Chainlink launches Mainnet to get data in and out of Ethereum smart contracts
Smart contracts promise to take execution of processes and agreements to the Ethereum global computer. There’s just one problem: Smart contracts can’t talk to the rest of the world. Chainlink wants to solve this, starting today.
Blockchain may be one of the most promising technologies today, but that may just as well be the reason why there’s also a lot of FUD around it. Speculation and crypto-winter aside, however, there’s a number of technology issues to address before blockchains can get real, and data access is prominent among them.
In a nutshell, blockchains are not very efficient as a data storage and retrieval mechanism. This is why people have been experimenting with various approaches to use blockchains as a database, including altering its structure.
Regardless of how successful these turn out to be, however, one thing is certain: Most of the world’s data today does not live on a blockchain. The vast majority of application data live in some database, and some of that data may be accessed via APIs.
How, and why, would the world of databases and APIs talk to the world of blockchain? Enter Chainlink.
You may have heard about smart contracts. You can think of smart contracts as programs that execute exactly as they are set up to by their creators on the Ethereum blockchain. Smart contracts enhance Ethereum with the ability to execute tamper-proof code, in addition to storing tamper-proof data, turning it to a “world computer.”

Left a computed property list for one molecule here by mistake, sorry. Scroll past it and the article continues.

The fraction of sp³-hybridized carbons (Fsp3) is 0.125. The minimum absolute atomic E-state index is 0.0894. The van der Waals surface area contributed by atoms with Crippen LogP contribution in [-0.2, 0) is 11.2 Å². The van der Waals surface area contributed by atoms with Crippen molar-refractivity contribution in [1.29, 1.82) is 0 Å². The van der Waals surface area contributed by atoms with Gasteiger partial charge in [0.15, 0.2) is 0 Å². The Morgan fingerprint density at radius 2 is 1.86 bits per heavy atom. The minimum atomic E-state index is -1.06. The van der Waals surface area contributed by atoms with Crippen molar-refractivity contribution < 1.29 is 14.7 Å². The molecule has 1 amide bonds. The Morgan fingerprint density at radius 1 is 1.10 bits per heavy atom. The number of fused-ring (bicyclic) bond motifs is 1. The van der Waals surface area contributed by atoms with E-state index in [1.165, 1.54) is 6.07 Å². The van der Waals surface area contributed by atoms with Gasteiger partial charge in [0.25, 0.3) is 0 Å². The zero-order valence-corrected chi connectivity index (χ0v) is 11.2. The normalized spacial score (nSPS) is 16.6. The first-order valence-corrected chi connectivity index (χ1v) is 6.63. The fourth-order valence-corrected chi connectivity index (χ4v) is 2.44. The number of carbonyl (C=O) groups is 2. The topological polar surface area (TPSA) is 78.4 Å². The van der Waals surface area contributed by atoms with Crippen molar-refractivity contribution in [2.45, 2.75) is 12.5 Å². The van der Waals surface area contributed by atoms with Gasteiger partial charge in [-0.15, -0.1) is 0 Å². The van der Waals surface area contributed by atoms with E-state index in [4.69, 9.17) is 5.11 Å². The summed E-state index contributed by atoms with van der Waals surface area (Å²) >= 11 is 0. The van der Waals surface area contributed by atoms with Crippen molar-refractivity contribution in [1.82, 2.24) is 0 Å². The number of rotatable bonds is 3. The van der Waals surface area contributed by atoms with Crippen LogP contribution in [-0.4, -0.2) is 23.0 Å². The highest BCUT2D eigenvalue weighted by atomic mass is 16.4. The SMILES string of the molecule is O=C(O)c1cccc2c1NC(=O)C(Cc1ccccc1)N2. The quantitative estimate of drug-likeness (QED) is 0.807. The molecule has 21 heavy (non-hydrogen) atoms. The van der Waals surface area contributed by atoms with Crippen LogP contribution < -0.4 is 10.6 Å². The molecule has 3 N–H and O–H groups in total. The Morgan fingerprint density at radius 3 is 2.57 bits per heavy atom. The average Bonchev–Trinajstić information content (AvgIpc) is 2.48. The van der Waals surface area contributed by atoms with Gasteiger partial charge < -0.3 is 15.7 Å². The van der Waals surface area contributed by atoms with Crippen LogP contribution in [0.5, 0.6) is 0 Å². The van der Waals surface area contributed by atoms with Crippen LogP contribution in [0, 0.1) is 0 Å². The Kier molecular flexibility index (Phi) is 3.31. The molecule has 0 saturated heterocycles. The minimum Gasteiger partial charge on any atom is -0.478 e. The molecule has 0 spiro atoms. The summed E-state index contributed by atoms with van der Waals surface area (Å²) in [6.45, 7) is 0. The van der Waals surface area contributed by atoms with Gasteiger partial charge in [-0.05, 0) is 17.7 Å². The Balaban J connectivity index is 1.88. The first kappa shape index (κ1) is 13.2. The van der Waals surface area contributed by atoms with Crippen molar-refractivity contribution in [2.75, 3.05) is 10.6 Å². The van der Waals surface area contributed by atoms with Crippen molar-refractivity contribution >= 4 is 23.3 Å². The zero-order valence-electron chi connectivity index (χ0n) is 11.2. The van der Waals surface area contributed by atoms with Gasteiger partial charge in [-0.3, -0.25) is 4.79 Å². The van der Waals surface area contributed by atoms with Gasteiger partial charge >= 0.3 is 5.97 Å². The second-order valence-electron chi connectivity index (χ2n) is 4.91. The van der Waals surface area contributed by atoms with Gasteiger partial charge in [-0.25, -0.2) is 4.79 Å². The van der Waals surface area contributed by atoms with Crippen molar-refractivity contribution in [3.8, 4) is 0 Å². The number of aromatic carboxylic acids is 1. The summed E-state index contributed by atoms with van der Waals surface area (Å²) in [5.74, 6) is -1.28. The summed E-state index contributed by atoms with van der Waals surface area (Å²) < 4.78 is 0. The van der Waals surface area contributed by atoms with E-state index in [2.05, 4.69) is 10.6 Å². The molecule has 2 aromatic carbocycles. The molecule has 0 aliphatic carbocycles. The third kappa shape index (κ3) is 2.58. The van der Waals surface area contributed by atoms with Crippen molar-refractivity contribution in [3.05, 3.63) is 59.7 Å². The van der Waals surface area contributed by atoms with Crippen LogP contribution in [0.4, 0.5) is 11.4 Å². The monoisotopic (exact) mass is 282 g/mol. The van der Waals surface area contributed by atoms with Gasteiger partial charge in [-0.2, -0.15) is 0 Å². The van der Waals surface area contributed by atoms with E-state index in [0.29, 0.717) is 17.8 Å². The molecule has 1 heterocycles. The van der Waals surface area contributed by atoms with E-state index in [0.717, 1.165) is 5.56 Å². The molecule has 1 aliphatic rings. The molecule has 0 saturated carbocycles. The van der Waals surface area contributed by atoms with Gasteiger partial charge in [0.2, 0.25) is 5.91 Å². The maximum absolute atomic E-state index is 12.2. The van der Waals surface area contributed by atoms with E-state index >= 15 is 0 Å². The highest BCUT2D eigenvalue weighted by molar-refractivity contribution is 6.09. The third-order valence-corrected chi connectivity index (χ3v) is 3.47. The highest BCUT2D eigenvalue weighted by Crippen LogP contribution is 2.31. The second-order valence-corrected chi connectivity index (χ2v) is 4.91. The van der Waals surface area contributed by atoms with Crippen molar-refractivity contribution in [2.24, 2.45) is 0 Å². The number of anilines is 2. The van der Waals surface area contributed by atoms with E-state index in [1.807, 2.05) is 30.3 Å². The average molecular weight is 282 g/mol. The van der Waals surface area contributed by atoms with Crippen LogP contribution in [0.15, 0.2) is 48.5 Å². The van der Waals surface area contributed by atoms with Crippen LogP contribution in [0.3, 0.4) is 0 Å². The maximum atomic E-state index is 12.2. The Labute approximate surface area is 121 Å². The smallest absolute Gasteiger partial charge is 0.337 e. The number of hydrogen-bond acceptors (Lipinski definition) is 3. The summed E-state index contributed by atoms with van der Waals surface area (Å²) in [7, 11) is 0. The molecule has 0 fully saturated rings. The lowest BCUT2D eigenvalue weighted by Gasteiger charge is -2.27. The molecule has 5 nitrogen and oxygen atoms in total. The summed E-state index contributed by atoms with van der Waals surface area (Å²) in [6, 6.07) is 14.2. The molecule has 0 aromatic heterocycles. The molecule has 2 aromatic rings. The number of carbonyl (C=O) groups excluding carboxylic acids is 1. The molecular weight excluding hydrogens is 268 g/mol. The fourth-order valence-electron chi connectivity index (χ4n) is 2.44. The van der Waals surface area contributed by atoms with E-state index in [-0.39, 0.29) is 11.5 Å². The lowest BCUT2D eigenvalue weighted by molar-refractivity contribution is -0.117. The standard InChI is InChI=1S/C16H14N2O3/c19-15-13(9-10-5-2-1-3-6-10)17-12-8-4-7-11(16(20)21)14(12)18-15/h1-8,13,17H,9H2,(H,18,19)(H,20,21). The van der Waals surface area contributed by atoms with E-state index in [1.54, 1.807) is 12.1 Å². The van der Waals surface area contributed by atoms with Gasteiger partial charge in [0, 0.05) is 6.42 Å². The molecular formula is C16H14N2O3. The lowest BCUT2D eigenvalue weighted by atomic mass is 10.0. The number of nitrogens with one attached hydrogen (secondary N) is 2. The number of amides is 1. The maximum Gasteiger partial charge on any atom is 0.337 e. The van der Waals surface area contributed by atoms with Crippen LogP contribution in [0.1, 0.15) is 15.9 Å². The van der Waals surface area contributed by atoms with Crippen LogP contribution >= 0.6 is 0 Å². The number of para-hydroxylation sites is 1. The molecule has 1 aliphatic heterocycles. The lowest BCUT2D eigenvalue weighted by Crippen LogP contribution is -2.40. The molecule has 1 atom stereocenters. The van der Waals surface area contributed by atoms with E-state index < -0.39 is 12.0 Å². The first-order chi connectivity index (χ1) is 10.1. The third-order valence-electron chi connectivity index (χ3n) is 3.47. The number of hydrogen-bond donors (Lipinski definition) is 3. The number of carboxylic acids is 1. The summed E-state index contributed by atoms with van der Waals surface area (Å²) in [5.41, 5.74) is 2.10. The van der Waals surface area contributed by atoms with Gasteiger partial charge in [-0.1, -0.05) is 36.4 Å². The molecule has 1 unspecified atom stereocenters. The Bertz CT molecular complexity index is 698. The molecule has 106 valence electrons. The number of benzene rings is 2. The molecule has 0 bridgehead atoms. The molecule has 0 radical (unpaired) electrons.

Together, smart contracts and data form the building blocks for decentralized applications (Dapps) and even whole decentralized autonomous organizations (DAOs). There is a programming language (Solidity) used to develop smart contracts, as well as a development framework (Truffle) that can be used to build smart contract applications.
Despite the fact that this is still not a 100% mature stack, people are using it to develop Dapps and DAOs. Smart contracts can interact with each other, and they can also store and retrieve data on the blockchain. But what happens when they need to interact with the outside world, and retrieve (or store) data from/to databases or APIs?
The Smart Contract Connectivity Problem, as Chainlink defined it, is the inability of a smart contract to interact with any external data feed or other resource that is run outside the node network in which the smart contract itself is executed.
This lack of external connectivity is inherent to all smart contract networks, due to the method by which consensus is reached around blockchain transactions, and will therefore be an ongoing problem for all smart contract networks.
Chainlink, co-founded by CEO Sergey Nazarov and CTO Steve Ellis, aims to solve this problem by developing a so-called oracle, officially launching today. ZDNet connected with the Chainlink team to discuss what this is all about.